Thermal and nonthermal effects are two major mechanisms related to HIFU-induced coagulation necrosis. During HIFU exposure, the absorption of ultrasound energy in a targeted tumor leads to a rapid temperature rise above 56°C within the focal volume, and thus induces complete coagulation necrosis of the targeted cancer, with no direct evidence of apoptotic cells detected by the TUNEL method in the treated tumors.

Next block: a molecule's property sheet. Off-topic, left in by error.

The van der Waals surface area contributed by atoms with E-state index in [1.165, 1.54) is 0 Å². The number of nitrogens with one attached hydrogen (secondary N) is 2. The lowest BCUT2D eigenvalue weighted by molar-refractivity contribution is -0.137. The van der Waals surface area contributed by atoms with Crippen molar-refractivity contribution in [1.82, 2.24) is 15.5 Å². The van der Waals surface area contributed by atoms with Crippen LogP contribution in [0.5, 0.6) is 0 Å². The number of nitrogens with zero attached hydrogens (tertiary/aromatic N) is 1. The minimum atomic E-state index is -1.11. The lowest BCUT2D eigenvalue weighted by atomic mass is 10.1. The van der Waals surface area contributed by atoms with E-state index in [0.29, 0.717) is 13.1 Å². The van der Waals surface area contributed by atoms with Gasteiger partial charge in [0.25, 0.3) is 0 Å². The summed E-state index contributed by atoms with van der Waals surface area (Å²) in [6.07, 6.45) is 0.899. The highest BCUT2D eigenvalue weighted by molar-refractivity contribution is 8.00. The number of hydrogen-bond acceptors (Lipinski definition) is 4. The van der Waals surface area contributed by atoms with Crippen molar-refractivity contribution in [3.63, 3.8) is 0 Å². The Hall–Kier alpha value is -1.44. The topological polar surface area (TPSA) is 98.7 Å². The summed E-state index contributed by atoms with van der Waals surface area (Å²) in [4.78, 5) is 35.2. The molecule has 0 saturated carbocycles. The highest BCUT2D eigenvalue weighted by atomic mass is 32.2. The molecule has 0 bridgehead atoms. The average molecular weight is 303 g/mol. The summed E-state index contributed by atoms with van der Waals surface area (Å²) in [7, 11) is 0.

It is postulated that antitumor immunity enhanced by the ultrasound thermal effect would be similar to those observed in other thermal therapies such as radiofrequency[21-23]. Cavitation is the most important nonthermal mechanism for HIFU-induced tissue destruction. It can cause membranous organelles, including mitochondria, endoplasmic reticulum, cell and nuclear membranes to collapse instantaneously, and thus lead to tumor cells breaking up into small pieces, on which the tumor antigens may remain intact. Recent studies have revealed that acoustic cavitation can upregulate expression of tumor antigens such as heat shock proteins[4,5,8,14,15]. If heat shock proteins (HSPs) remain and upregulate as intracellular molecular chaperones in the tumor debris after HIFU ablation, they may bind tumor peptide antigens, and act as tumor vaccines to produce a potent cellular immune response[25,26]. However, as overexpression of HSPs may have deleterious effects on antitumor immunity after heat treatments such as hyperthermia, further studies are needed to evaluate whether HSPs could play an important role in the induction of host antitumor immune response after HIFU therapy.